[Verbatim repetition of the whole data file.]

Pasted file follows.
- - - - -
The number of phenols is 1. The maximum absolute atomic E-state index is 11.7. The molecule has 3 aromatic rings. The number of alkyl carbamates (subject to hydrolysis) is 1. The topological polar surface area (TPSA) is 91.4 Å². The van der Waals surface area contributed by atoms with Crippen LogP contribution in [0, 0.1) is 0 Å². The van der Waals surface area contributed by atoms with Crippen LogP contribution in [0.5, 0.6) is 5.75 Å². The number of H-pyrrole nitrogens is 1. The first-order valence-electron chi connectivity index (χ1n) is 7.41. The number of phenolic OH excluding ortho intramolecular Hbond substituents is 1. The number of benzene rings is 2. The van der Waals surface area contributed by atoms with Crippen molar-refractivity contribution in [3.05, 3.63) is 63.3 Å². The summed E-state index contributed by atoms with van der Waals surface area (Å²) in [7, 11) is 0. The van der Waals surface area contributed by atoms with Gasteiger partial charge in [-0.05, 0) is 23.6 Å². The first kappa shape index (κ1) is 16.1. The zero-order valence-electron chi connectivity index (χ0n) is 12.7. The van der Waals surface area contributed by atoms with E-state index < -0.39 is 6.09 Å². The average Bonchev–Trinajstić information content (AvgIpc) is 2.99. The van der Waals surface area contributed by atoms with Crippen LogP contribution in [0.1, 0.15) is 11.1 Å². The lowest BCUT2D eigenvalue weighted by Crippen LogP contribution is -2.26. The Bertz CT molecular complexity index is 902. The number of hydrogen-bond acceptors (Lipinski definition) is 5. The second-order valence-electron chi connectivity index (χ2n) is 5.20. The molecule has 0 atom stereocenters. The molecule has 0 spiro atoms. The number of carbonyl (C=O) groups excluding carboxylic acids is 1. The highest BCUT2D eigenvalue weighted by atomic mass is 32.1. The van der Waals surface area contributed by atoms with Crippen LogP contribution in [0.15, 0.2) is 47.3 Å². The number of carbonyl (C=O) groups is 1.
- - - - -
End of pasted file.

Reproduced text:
The number of phenols is 1. The maximum absolute atomic E-state index is 11.7. The molecule has 3 aromatic rings. The number of alkyl carbamates (subject to hydrolysis) is 1. The topological polar surface area (TPSA) is 91.4 Å². The van der Waals surface area contributed by atoms with Crippen LogP contribution in [0, 0.1) is 0 Å². The van der Waals surface area contributed by atoms with Crippen LogP contribution in [0.5, 0.6) is 5.75 Å². The number of H-pyrrole nitrogens is 1. The first-order valence-electron chi connectivity index (χ1n) is 7.41. The number of phenolic OH excluding ortho intramolecular Hbond substituents is 1. The number of benzene rings is 2. The van der Waals surface area contributed by atoms with Crippen molar-refractivity contribution in [3.05, 3.63) is 63.3 Å². The summed E-state index contributed by atoms with van der Waals surface area (Å²) in [7, 11) is 0. The van der Waals surface area contributed by atoms with Gasteiger partial charge in [-0.05, 0) is 23.6 Å². The first kappa shape index (κ1) is 16.1. The zero-order valence-electron chi connectivity index (χ0n) is 12.7. The van der Waals surface area contributed by atoms with E-state index < -0.39 is 6.09 Å². The average Bonchev–Trinajstić information content (AvgIpc) is 2.99. The van der Waals surface area contributed by atoms with Crippen LogP contribution in [0.1, 0.15) is 11.1 Å². The lowest BCUT2D eigenvalue weighted by Crippen LogP contribution is -2.26. The Bertz CT molecular complexity index is 902. The number of hydrogen-bond acceptors (Lipinski definition) is 5. The second-order valence-electron chi connectivity index (χ2n) is 5.20. The molecule has 0 atom stereocenters. The molecule has 0 spiro atoms. The number of carbonyl (C=O) groups excluding carboxylic acids is 1. The highest BCUT2D eigenvalue weighted by atomic mass is 32.1. The van der Waals surface area contributed by atoms with Crippen LogP contribution in [0.15, 0.2) is 47.3 Å². The number of carbonyl (C=O) groups is 1.